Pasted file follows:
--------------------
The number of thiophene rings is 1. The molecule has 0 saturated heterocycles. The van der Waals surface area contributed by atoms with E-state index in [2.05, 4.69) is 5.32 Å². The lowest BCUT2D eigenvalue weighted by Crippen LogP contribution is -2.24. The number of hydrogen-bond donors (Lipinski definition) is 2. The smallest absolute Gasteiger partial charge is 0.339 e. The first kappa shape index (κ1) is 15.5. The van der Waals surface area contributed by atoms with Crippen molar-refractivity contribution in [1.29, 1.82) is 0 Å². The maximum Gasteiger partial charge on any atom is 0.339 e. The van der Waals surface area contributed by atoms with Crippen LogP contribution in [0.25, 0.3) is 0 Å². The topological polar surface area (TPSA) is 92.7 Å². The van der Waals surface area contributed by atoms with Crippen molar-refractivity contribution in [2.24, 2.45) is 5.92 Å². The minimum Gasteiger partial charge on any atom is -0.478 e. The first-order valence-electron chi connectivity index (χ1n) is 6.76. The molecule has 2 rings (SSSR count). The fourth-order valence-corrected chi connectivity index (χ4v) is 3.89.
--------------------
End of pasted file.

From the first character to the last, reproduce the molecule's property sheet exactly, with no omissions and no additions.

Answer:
The number of thiophene rings is 1. The molecule has 0 saturated heterocycles. The van der Waals surface area contributed by atoms with E-state index in [2.05, 4.69) is 5.32 Å². The lowest BCUT2D eigenvalue weighted by Crippen LogP contribution is -2.24. The number of hydrogen-bond donors (Lipinski definition) is 2. The smallest absolute Gasteiger partial charge is 0.339 e. The first kappa shape index (κ1) is 15.5. The van der Waals surface area contributed by atoms with Crippen molar-refractivity contribution in [1.29, 1.82) is 0 Å². The maximum Gasteiger partial charge on any atom is 0.339 e. The van der Waals surface area contributed by atoms with Crippen LogP contribution in [0.25, 0.3) is 0 Å². The topological polar surface area (TPSA) is 92.7 Å². The van der Waals surface area contributed by atoms with Crippen molar-refractivity contribution in [2.24, 2.45) is 5.92 Å². The minimum Gasteiger partial charge on any atom is -0.478 e. The first-order valence-electron chi connectivity index (χ1n) is 6.76. The molecule has 2 rings (SSSR count). The fourth-order valence-corrected chi connectivity index (χ4v) is 3.89.